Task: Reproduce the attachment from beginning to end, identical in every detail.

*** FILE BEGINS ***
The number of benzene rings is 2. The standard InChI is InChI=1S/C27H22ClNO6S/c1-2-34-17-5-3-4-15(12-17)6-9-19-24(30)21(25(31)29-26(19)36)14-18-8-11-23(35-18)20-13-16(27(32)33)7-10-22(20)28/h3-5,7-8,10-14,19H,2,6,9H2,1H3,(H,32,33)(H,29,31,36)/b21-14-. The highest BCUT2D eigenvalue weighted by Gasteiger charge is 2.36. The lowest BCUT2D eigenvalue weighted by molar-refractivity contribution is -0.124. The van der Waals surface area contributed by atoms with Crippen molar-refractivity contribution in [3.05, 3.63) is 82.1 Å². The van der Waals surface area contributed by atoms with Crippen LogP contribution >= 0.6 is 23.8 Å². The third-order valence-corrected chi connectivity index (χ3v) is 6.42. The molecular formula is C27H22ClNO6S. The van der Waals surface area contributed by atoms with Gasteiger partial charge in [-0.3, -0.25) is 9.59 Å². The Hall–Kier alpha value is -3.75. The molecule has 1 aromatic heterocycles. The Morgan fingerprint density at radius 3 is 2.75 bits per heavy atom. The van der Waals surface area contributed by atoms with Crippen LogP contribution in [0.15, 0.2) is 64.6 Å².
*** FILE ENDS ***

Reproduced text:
The number of benzene rings is 2. The standard InChI is InChI=1S/C27H22ClNO6S/c1-2-34-17-5-3-4-15(12-17)6-9-19-24(30)21(25(31)29-26(19)36)14-18-8-11-23(35-18)20-13-16(27(32)33)7-10-22(20)28/h3-5,7-8,10-14,19H,2,6,9H2,1H3,(H,32,33)(H,29,31,36)/b21-14-. The highest BCUT2D eigenvalue weighted by Gasteiger charge is 2.36. The lowest BCUT2D eigenvalue weighted by molar-refractivity contribution is -0.124. The van der Waals surface area contributed by atoms with Crippen molar-refractivity contribution in [3.05, 3.63) is 82.1 Å². The van der Waals surface area contributed by atoms with Crippen LogP contribution >= 0.6 is 23.8 Å². The third-order valence-corrected chi connectivity index (χ3v) is 6.42. The molecular formula is C27H22ClNO6S. The van der Waals surface area contributed by atoms with Gasteiger partial charge in [-0.3, -0.25) is 9.59 Å². The Hall–Kier alpha value is -3.75. The molecule has 1 aromatic heterocycles. The Morgan fingerprint density at radius 3 is 2.75 bits per heavy atom. The van der Waals surface area contributed by atoms with Crippen LogP contribution in [0.15, 0.2) is 64.6 Å².